I found these visualizations very helpful for understanding what's going on in the neurocyte. Rather than a simple oscillation, it's a kind of feedback loop where the outputs gradually build up based on the four oscillation parameters. The "Oscillator preset" button gives a quick way to initialize settings for the output channels, but if you fiddle with (or even just inspect) any of the four channel settings after using the preset, the preset no longer applies. And if you have customized the output channels, then use "Oscillator preset" again, it will overwrite your customizations when you hit "OK". It took me far too long to realize this.
Anyway, I have been playing around with my own in-game visualizations, and found that a myocyte with a non-swimming flagellocyte "pointer" is helping me to see the curves of S1 and S2 with various settings. On this substrate I've set up four different S1/S2 oscillators using Oscillator Preset:
- In the first one (top), both myocytes use S1. They move in unison--left goes up and right goes down at the same time.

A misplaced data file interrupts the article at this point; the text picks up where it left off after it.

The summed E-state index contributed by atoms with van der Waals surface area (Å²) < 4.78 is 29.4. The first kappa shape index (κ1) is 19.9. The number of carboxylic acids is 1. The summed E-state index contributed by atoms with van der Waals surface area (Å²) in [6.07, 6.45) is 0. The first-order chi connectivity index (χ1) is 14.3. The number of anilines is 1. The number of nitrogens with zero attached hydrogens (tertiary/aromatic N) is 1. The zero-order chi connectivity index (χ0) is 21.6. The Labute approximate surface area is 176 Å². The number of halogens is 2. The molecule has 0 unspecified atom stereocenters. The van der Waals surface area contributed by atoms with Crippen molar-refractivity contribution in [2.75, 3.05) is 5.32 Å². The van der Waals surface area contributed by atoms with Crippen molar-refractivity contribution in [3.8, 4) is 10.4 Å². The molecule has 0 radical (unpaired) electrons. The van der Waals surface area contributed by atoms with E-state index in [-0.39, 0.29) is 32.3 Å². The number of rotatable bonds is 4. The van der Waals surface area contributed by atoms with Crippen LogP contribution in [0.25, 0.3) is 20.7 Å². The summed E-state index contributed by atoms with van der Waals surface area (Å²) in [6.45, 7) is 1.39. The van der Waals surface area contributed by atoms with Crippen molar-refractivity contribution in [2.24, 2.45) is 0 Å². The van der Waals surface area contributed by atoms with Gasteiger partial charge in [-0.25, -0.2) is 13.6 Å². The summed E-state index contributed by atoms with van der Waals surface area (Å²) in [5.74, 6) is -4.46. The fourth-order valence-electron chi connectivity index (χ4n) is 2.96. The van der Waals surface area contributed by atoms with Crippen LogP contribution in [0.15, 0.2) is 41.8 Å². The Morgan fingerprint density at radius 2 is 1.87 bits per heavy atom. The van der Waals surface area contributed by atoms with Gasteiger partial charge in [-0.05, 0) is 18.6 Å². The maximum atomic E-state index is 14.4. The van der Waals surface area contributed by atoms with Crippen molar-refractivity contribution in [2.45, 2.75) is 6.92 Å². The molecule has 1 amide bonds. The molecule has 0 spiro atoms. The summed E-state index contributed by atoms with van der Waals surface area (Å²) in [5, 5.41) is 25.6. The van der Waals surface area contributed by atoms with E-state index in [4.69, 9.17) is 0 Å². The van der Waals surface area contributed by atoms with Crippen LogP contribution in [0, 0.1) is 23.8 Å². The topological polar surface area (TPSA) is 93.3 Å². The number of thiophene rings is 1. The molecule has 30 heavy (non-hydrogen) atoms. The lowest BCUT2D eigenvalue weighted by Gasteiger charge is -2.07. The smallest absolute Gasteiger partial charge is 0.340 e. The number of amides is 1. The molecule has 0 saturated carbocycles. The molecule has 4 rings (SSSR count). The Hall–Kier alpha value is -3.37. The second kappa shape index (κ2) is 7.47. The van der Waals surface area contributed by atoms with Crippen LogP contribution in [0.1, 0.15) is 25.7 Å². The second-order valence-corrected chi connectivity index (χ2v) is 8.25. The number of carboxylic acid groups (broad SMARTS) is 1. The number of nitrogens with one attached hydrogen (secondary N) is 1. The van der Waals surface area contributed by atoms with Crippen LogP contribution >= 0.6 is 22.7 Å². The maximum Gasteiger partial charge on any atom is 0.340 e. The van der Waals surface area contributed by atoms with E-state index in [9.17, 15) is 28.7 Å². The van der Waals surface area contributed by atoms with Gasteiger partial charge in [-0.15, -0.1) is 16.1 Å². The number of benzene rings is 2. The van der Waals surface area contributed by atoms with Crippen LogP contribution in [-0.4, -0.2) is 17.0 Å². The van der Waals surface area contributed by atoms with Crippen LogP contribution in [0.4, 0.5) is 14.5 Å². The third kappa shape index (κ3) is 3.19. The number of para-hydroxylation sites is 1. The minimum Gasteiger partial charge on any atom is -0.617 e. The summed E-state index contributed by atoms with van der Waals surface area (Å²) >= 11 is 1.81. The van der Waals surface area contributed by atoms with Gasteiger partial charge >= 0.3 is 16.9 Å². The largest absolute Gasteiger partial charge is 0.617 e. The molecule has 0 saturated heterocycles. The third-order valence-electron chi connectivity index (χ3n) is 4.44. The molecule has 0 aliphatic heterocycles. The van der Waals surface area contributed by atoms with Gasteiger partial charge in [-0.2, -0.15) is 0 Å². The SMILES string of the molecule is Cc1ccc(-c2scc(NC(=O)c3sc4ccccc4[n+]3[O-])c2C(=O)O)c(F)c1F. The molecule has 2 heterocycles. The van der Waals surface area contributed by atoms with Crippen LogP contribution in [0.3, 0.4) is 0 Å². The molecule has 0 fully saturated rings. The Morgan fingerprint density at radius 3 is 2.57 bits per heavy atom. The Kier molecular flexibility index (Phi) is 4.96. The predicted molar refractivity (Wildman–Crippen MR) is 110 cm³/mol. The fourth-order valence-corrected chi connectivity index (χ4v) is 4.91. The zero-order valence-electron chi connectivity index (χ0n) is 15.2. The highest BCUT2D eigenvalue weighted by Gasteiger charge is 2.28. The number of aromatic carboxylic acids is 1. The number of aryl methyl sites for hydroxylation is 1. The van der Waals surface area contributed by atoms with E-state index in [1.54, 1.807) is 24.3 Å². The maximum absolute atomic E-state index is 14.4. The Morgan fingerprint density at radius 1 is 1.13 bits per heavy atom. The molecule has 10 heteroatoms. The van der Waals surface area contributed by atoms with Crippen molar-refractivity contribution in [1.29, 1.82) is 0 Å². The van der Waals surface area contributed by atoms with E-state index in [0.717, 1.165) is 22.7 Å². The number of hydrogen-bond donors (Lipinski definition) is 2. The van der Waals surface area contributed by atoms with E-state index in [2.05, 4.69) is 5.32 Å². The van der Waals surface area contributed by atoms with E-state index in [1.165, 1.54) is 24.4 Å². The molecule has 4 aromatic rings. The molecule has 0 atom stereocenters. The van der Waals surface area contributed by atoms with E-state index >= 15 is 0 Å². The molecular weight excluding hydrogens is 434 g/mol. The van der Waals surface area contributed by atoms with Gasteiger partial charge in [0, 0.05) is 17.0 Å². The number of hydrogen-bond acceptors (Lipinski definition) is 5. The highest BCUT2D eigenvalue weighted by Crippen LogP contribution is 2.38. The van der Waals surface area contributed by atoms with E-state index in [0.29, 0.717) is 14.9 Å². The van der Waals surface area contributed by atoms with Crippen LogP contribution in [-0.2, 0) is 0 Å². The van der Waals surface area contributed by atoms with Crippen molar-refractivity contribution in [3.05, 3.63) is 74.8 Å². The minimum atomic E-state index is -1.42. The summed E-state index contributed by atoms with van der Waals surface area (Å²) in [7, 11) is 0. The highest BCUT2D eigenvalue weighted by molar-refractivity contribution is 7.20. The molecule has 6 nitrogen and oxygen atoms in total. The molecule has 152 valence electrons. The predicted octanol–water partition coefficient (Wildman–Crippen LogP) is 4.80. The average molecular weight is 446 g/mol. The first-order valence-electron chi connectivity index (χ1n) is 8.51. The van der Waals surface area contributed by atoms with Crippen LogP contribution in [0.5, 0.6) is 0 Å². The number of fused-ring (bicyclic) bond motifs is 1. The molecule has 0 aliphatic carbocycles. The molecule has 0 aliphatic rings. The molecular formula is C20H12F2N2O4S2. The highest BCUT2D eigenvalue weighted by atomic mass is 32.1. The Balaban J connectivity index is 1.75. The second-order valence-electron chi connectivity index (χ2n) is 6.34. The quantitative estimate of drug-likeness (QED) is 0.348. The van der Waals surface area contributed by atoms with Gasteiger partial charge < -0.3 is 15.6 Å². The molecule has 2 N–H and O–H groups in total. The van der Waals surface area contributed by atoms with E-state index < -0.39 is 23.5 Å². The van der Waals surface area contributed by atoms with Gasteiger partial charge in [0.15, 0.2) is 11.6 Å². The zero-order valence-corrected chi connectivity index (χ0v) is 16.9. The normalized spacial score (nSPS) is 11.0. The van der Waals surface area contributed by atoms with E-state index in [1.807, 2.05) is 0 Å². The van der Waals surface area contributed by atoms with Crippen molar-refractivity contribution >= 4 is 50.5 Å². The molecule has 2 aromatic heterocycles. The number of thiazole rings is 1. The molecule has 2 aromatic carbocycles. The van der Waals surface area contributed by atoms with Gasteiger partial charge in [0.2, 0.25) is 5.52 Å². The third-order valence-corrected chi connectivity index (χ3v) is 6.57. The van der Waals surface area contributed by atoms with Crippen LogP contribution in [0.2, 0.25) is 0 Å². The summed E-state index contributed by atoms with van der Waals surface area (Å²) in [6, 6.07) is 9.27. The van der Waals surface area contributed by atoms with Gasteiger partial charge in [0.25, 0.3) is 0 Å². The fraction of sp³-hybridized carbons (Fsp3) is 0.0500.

- The second one has S1 on the left, S2 on the right. They are slightly out of sync, and follow a "left right (pause) left right (pause)" pattern.
- The third one has S2 on the left, S1 on the right. As expected, these go more like "left (pause) right left (pause) right" pattern.
- Fourth (bottom) has both set to S2. Since both use the same channel, they move at the same time, though slightly later than the S1/S1 version.
By playing around with the neurocyte channels, for example using different "a" values for S1 and S2, the "curves" may become steeper. The flagello pointer will stay up or down for a longer period, and transition more quickly or slowly--or not at all, since the feedback loop can lead to either of them getting stuck at maximum or minimum.